Simple Explanation of the New Ball Flight Laws

Dan Gold
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Why Do Ball Flight Laws Matter?

Every golfer understands the importance of trajectory. It’s the angle of your ball in flight as it relates to achieving the most distance off of the tee.

You can hit a ball high and far, both up down slope in a bunker or in the opposite direction.

Its character is determined by the trajectory. The golfer simply adjust the angle of the club at the bottom of the swing for that purpose.

The old ball flight laws have been deprecated and are no longer used. Nowadays, the clubs are built from the heel to the toe and the smash factor indicates the amount of spin. A higher smash factor on the irons means that the face is sitting lower than the toe-line, and the more the smash factor, the more spin there is. That accounts for the shape of the driver heads and the design of the cavity as well on those face.

There are three categories of ball flight:

Low: This category is used when the ball is angled either up or down from the target, depending on the angle of the club at the bottom of the swing.

Medium: In this, the ball is going in an opposite direction to the target.

High: When the ball is going along the target line, it’s considered as a high smash factor.

Old Ball Flight Laws (9 shots)

Old ball flight laws can get you going in the right direction, but the truth is they are mostly useless on the golf course. But they are a logical starting point for a beginner golfer.

They can also help get you into the habit of how to release the club. Overall, they are a great way to get started with what will ultimately be the foundation of your golf swing.

Here’s what they are.

Cup: It’s the most shallow of all real ball flights. It is very similar to a high lob shot.

Skull: The ball is low to the ground, but when it lands, it rolls a bit, similar to a skull shot.

Punch: The ball comes off the clubface low, below the knees. It has a low spin rate with a shallow descent and a quick roll after landing.

Even Flow: Similar to a wedge-shot, the ball hits the ground and rolls a bit, then rolls and rolls. Don’t hit it too far or it will roll too far and possibly end up out-of-bounds.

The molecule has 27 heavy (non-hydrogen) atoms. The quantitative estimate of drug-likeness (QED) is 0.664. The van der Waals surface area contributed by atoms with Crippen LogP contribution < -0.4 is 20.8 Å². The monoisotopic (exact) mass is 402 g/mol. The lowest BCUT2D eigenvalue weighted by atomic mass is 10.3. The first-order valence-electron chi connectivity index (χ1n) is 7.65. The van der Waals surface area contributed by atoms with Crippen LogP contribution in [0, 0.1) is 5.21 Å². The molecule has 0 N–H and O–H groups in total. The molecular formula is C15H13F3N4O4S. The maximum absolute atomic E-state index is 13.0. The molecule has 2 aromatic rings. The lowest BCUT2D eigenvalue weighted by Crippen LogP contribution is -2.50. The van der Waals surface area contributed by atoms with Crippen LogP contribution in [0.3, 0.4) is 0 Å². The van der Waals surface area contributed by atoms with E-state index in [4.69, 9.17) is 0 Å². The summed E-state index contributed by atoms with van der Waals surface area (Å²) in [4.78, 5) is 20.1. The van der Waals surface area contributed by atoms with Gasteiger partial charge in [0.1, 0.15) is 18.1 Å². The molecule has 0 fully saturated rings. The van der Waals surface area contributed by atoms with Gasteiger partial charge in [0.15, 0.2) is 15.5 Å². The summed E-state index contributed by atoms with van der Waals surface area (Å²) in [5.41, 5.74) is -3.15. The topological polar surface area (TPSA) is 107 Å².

Stall: The ball comes off the clubface low and then goes into a stall for a moment before it falls forward.

High Draw: The ball goes straight, high and slightly fades in the end.

New Ball Flight Laws

In order to promote sound and common sense practice, the USGA has issued new rules governing the classification of balls struck between the two extremes of the lightest and the heaviest of the new range of balls offered in America. The previous distinction simply into light and heavy was becoming unsatisfactory and confusing though it was a number of years old.

The main purpose of this shift in rules was to provide a measure for those golfers who preferred good distance and a degree of control over those who cared more for a pleasing flight of their ball.

The old Law 6-4 applied to different conditions of midsummer weather. This situation being unsatisfactory, a new one called Rule 6-5 has been issued. This new rule now refers to the true range of golf balls available that are designed to suit player preferences.

In order to better understand this new law, it is good for golfers to know what it is that they are striking when going for a shot. There are four basic types of golf balls, which are as follows:

  • Soft(or short game): golf balls that allow the longest distance hits
  • Medium: balls that allow mid-range frequency of distance hits
  • Hard: balls that have a lower frequency of hits but at long distances.
  • Longest distance: balls that travel at the highest average distance

How to Use the New Ball Flight Laws

If you want to improve your golf game, you need to understand the ways that the golf ball reacts to swing movements.

We have been taught that the golf ball’s in gyroscopic motion during the flight.

In simple terms, a gyroscope is a spinning device that spins at a constant speed around an axis. It is found to react to external forces based on how that external force has acted on the axis.

The gyroscopic action of the golf ball is also based on speed and spin rate. However, it relies primarily on spin rate.

If the ball does not spin in gyroscopic motion, it follows a similar path to a baseball. In this case, golfers can play the ball with a fade or draw based on the external factor of the biomechanics of the golf swing.

If the ball does spin in gyroscopic motion, it will react to the biomechanics of the golf swing as well as external factors.

Final Thoughts

It was a big day for golf when the R&A and USGA announced these changes in 2008. Though they have now been implemented for several years, they are still not fully understood. Many golfers follow them. Others don’t. What else could there be to know about them?

The answer: a lot. The relationship between clubhead speed and ball speed is quite complex and strongly depends on the initial club position. At the PGA level, the final result of the swing can not be perfectly controlled, even when attempting to follow the new laws. Moreover, in practice, the swing does not follow a straight line, being a triangle where, for example, the club is pointing downhill at impact. All in all, there are a huge number of factors that affect the resulting ball speed, and even the most experienced golfers can not control all of them simultaneously. And that’s where the real challenge lies.

If you’re planning to play professionally, knowing as much as possible about the new ball flight laws will be advantageous. If you’re an amateur, why not play the game by the new rules? After all, the main goal of golf is to have fun and if you can see that you are improving as a golfer, you are certainly having fun.